Yanukovych was widely disliked in Ukraine's west but had some support in the east, where his native Russian is much more spoken, and in the south.
The rallies were initially peaceful but became violent in January 2014 after Parliament, dominated by Yanukovych's supporters, passed laws intended to repress the protests.
On 21 February, after a failed crackdown that killed as many as 100 people, Yanukovych made some concessions.
In response, Prime Minister Dmitry Medvedev of Russia said that Yanukovych needed to stop behaving like a "doormat", and that further loan installments would be withheld.
The protesters fought with crude weapons (such as large rocks and bats), firearms, and improvised explosives (Molotov cocktails), In response, the chairman of the Ukrainian parliament, Volodymyr Rybak, announced the next day that he had signed a parliamentary decree condemning the use of force and urging all institutions (the Ministry of Internal Affairs, the Cabinet of Ministers, etc.) to cease immediately all military actions against protesters.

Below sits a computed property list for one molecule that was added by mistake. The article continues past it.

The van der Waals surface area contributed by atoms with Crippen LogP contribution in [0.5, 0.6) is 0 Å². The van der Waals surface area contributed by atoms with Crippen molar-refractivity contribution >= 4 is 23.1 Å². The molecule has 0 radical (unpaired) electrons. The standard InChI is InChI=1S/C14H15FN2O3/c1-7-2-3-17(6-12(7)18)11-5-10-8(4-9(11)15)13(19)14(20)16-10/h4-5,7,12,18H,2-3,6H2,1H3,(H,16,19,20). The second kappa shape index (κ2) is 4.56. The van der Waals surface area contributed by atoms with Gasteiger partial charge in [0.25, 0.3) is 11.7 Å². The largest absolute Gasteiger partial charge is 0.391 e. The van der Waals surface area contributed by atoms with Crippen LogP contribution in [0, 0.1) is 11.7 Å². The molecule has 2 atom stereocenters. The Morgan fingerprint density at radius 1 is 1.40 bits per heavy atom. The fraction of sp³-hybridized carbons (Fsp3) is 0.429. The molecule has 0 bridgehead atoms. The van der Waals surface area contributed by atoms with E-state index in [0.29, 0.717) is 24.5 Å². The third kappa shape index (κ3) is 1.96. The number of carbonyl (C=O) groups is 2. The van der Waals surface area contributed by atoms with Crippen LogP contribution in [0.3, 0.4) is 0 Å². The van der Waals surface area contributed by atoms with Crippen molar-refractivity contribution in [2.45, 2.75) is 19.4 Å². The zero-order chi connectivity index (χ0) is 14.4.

At least 82 people were killed over the next few days, including 13 policemen; more than 1,100 people were injured.
The newly appointed interim government of Ukraine signed the EU association agreement and agreed to reform the country's judiciary and political systems, as well as its financial and economic policies.
The International Monetary Fund pledged more than billion in loans contingent on Ukraine's adopting those reforms.
A Russian political adviser, Sergey Markov, said, "Russia will do everything allowable by law to stop [the opposition] from coming to power." During a press conference on 3 April 2014, Ukraine's new interior minister, chief prosecutor, and top security chief implicated more than 30 Russian Federal Security Service (FSB) agents in the crackdown on protesters, saying that, in addition to taking part in the planning, the agents had flown shipments of large quantities of explosives into an airport near Kiev.
Valentyn Nalyvaichenko, the interim head of Ukraine's SBU state security agency, said the agents had been stationed in Kiev throughout the Euromaidan protests, had been provided with "state telecommunications" while residing at an SBU compound, and had kept in regular contact with Ukrainian security officials.